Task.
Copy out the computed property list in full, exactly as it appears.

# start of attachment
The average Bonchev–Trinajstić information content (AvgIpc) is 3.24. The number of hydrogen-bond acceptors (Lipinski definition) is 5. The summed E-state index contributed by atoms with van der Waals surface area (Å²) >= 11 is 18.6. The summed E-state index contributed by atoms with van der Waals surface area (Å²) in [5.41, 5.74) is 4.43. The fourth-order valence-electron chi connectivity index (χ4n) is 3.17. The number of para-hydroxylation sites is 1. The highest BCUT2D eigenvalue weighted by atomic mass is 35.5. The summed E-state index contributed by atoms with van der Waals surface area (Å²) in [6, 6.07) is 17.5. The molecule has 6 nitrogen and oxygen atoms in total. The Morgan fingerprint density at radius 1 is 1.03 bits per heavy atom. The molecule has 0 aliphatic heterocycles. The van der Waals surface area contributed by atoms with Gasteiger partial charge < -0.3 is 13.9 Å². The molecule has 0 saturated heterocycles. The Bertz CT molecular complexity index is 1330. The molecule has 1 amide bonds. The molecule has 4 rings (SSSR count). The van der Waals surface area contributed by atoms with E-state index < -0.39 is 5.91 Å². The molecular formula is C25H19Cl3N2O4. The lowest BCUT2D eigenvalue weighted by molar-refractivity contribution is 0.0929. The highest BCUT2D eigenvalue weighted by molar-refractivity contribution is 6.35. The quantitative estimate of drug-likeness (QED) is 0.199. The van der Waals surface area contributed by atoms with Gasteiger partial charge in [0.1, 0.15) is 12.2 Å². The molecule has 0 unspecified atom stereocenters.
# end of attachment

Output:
The average Bonchev–Trinajstić information content (AvgIpc) is 3.24. The number of hydrogen-bond acceptors (Lipinski definition) is 5. The summed E-state index contributed by atoms with van der Waals surface area (Å²) >= 11 is 18.6. The summed E-state index contributed by atoms with van der Waals surface area (Å²) in [5.41, 5.74) is 4.43. The fourth-order valence-electron chi connectivity index (χ4n) is 3.17. The number of para-hydroxylation sites is 1. The highest BCUT2D eigenvalue weighted by atomic mass is 35.5. The summed E-state index contributed by atoms with van der Waals surface area (Å²) in [6, 6.07) is 17.5. The molecule has 6 nitrogen and oxygen atoms in total. The Morgan fingerprint density at radius 1 is 1.03 bits per heavy atom. The molecule has 0 aliphatic heterocycles. The van der Waals surface area contributed by atoms with Gasteiger partial charge < -0.3 is 13.9 Å². The molecule has 0 saturated heterocycles. The Bertz CT molecular complexity index is 1330. The molecule has 1 amide bonds. The molecule has 4 rings (SSSR count). The van der Waals surface area contributed by atoms with E-state index < -0.39 is 5.91 Å². The molecular formula is C25H19Cl3N2O4. The lowest BCUT2D eigenvalue weighted by molar-refractivity contribution is 0.0929. The highest BCUT2D eigenvalue weighted by molar-refractivity contribution is 6.35. The quantitative estimate of drug-likeness (QED) is 0.199. The van der Waals surface area contributed by atoms with Gasteiger partial charge in [0.1, 0.15) is 12.2 Å². The molecule has 0 unspecified atom stereocenters.